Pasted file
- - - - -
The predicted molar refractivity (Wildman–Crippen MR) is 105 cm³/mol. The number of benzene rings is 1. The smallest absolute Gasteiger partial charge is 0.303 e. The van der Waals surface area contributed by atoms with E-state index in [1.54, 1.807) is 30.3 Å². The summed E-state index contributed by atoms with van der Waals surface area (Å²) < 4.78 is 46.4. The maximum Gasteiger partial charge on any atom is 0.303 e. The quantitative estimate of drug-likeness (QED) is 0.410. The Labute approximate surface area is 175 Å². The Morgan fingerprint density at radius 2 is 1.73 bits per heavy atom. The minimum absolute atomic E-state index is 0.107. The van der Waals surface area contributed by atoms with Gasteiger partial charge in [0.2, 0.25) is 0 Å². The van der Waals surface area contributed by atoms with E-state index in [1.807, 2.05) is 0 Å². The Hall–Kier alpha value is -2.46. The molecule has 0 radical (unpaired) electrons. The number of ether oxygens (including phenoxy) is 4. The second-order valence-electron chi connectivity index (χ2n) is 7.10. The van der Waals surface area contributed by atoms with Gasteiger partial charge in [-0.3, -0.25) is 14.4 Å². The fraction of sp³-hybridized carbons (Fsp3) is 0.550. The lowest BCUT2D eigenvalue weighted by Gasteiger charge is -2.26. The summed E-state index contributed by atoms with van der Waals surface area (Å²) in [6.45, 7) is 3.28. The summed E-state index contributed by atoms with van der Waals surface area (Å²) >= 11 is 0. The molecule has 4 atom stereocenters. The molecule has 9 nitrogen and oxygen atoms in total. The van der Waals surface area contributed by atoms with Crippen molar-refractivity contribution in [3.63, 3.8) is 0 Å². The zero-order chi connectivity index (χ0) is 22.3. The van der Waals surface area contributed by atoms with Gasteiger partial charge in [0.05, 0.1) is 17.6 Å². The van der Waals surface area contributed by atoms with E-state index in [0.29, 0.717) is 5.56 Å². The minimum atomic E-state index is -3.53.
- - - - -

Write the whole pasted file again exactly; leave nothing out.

The predicted molar refractivity (Wildman–Crippen MR) is 105 cm³/mol. The number of benzene rings is 1. The smallest absolute Gasteiger partial charge is 0.303 e. The van der Waals surface area contributed by atoms with E-state index in [1.54, 1.807) is 30.3 Å². The summed E-state index contributed by atoms with van der Waals surface area (Å²) < 4.78 is 46.4. The maximum Gasteiger partial charge on any atom is 0.303 e. The quantitative estimate of drug-likeness (QED) is 0.410. The Labute approximate surface area is 175 Å². The Morgan fingerprint density at radius 2 is 1.73 bits per heavy atom. The minimum absolute atomic E-state index is 0.107. The van der Waals surface area contributed by atoms with Gasteiger partial charge in [0.2, 0.25) is 0 Å². The van der Waals surface area contributed by atoms with E-state index in [1.807, 2.05) is 0 Å². The Hall–Kier alpha value is -2.46. The molecule has 0 radical (unpaired) electrons. The number of ether oxygens (including phenoxy) is 4. The second-order valence-electron chi connectivity index (χ2n) is 7.10. The van der Waals surface area contributed by atoms with Gasteiger partial charge in [-0.3, -0.25) is 14.4 Å². The fraction of sp³-hybridized carbons (Fsp3) is 0.550. The lowest BCUT2D eigenvalue weighted by Gasteiger charge is -2.26. The summed E-state index contributed by atoms with van der Waals surface area (Å²) in [6.45, 7) is 3.28. The summed E-state index contributed by atoms with van der Waals surface area (Å²) >= 11 is 0. The molecule has 4 atom stereocenters. The molecule has 9 nitrogen and oxygen atoms in total. The van der Waals surface area contributed by atoms with Crippen molar-refractivity contribution in [3.63, 3.8) is 0 Å². The zero-order chi connectivity index (χ0) is 22.3. The van der Waals surface area contributed by atoms with Gasteiger partial charge in [0.05, 0.1) is 17.6 Å². The van der Waals surface area contributed by atoms with E-state index in [0.29, 0.717) is 5.56 Å². The minimum atomic E-state index is -3.53.